They would move forward however without Raymond and Desilets. Raymond was promoted into the executive ranks while Desilets remained in an on-and-off relationship with the company. Leaving Ubisoft for THQ in 2010 after serving in an uncredited role for Assassin’s Creed: Brotherhood, Desilets quickly returned to Ubisoft after THQ shutdown on January 2013. Not that his “new” job at Ubisoft lasted very long, either. By May 2013, Desilets was terminated from Ubisoft in a bitter affair.

Ubisoft stayed the course even without the franchise’s previous leaders, and committed to releasing at least one if not two AC games across multiple platforms every year.

Next on the agenda was Brotherhood in 2010. This was the beginning of the yearly installments. It had somewhat low expectations given that the franchise’s previous creative leaders had jumped ship, not to mention that it was the first console game that did not have a number attached. It made things a little confusing. Gamers were expecting more of a side story than anything, but Brotherhood proved to be just as good as AC2, continuing where the story left off and moving the plot forward. The tragic ending of the game is probably the best twist in the series. Brotherhood was also the first game in the series to include a competitive multiplayer, which pitted assassin’s against each other on maps filled with NPCs. Anyone could be your predator. The goal is to get to your prey first. Although the multiplayer hasn’t quite kicked off the ground years later, it is still a major component of the series. AC: Revelations followed suit in 2011 with the conclusion to Altair’s and Ezio’s stories. It brought the original cycle full-circle. 

Ubisoft Montreal knew it couldn’t play it safe if they wanted to continue releasing yearly installments of the series. It was time to introduce a new character and plot.

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With the move to a new assassin named Connor during the American Revolution in 2012, AC finally had its third official numbered title to go with its third assassin, followed by the “fourth” assassin Edward Kenway showed up in AC4: Black Flag in 2013. It seems like Ubisoft fell out of the rhythm of releasing unnumbered sequels to their main installments after AC3. Could it be because it wasn’t all that great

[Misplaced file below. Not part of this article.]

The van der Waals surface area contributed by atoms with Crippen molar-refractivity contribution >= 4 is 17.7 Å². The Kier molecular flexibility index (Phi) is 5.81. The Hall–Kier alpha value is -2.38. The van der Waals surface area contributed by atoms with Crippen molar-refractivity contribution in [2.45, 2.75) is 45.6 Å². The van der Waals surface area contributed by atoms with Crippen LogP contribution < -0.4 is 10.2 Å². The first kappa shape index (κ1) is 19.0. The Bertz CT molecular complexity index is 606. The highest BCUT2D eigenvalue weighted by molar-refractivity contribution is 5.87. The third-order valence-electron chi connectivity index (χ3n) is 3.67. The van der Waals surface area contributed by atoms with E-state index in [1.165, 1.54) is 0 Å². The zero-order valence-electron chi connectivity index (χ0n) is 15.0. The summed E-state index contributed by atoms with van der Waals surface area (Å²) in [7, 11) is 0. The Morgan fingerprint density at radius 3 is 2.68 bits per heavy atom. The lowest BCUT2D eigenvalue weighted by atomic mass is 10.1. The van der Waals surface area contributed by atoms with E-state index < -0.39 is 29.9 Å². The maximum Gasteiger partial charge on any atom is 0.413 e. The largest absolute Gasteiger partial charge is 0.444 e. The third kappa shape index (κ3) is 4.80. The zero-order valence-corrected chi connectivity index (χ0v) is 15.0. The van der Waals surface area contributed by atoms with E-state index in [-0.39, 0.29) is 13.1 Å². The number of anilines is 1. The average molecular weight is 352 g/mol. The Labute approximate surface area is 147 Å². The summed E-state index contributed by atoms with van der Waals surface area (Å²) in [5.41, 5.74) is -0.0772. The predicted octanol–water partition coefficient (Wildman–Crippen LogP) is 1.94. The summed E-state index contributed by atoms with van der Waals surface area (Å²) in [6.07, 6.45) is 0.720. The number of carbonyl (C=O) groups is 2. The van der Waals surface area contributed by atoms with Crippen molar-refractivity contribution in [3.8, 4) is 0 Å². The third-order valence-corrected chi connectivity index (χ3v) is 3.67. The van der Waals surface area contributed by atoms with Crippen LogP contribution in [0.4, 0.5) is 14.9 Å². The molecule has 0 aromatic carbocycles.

Ubisoft did away with numbering for AC Rogue and AC Unity, which connect to the story from AC4, featuring several characters from the pirate-themed adventure. The franchise suffered several setbacks with Unity, the first game to arrive on current gen consoles. It was glitchy, the animations were subpar, and the story was unsatisfying. Unity had all of the symptoms of a title rushed to market, something that eventually hurt the much better AC Syndicate, which didn’t sell as well as past games in the series. 

The developers went back to the drawing board for the next two years, breaking away from the yearly installments and taking their time to get the next Assassin’s Creed just right. AC Origins has a lot riding on it, perhaps even the future of the franchise. While initial footage showcases several tweaks and improvements to the gameplay, it remains to be seen if it can deliver an experience akin to the franchise’s greatest hits.

Whatever the case, rest assured that, through Desilets’ inital spark of genius and the continued hard work from Ubisoft Montreal, the Assassin’s Creed series will stick around for a very long time.